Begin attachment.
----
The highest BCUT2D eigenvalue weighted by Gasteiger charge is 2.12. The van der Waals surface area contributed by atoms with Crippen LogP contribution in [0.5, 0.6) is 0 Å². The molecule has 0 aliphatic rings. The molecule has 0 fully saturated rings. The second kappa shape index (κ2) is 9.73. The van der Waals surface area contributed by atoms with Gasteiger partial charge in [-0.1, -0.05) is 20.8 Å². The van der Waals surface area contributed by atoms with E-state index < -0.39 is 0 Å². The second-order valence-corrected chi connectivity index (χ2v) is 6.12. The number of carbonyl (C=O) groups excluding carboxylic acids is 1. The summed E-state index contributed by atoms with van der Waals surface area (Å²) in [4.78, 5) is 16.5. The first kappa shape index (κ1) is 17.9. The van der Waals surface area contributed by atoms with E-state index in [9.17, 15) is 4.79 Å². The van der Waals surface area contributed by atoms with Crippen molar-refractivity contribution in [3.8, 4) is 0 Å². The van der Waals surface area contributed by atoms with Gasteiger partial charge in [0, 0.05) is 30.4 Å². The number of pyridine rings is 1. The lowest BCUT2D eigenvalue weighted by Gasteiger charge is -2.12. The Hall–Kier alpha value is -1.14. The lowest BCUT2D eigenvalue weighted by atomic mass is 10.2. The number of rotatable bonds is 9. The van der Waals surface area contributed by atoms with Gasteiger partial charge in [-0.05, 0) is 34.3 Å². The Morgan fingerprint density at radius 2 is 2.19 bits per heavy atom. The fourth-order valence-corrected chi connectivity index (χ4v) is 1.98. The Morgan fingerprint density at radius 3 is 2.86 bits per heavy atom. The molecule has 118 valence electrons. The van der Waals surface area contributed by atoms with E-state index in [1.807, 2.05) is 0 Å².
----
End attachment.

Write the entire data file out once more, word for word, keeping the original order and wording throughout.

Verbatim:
The highest BCUT2D eigenvalue weighted by Gasteiger charge is 2.12. The van der Waals surface area contributed by atoms with Crippen LogP contribution in [0.5, 0.6) is 0 Å². The molecule has 0 aliphatic rings. The molecule has 0 fully saturated rings. The second kappa shape index (κ2) is 9.73. The van der Waals surface area contributed by atoms with Gasteiger partial charge in [-0.1, -0.05) is 20.8 Å². The van der Waals surface area contributed by atoms with E-state index < -0.39 is 0 Å². The second-order valence-corrected chi connectivity index (χ2v) is 6.12. The number of carbonyl (C=O) groups excluding carboxylic acids is 1. The summed E-state index contributed by atoms with van der Waals surface area (Å²) in [4.78, 5) is 16.5. The first kappa shape index (κ1) is 17.9. The van der Waals surface area contributed by atoms with E-state index in [9.17, 15) is 4.79 Å². The van der Waals surface area contributed by atoms with Crippen molar-refractivity contribution in [3.8, 4) is 0 Å². The van der Waals surface area contributed by atoms with Gasteiger partial charge in [0, 0.05) is 30.4 Å². The number of pyridine rings is 1. The lowest BCUT2D eigenvalue weighted by Gasteiger charge is -2.12. The Hall–Kier alpha value is -1.14. The lowest BCUT2D eigenvalue weighted by atomic mass is 10.2. The number of rotatable bonds is 9. The van der Waals surface area contributed by atoms with Gasteiger partial charge in [-0.05, 0) is 34.3 Å². The Morgan fingerprint density at radius 2 is 2.19 bits per heavy atom. The fourth-order valence-corrected chi connectivity index (χ4v) is 1.98. The Morgan fingerprint density at radius 3 is 2.86 bits per heavy atom. The molecule has 118 valence electrons. The van der Waals surface area contributed by atoms with E-state index in [1.807, 2.05) is 0 Å².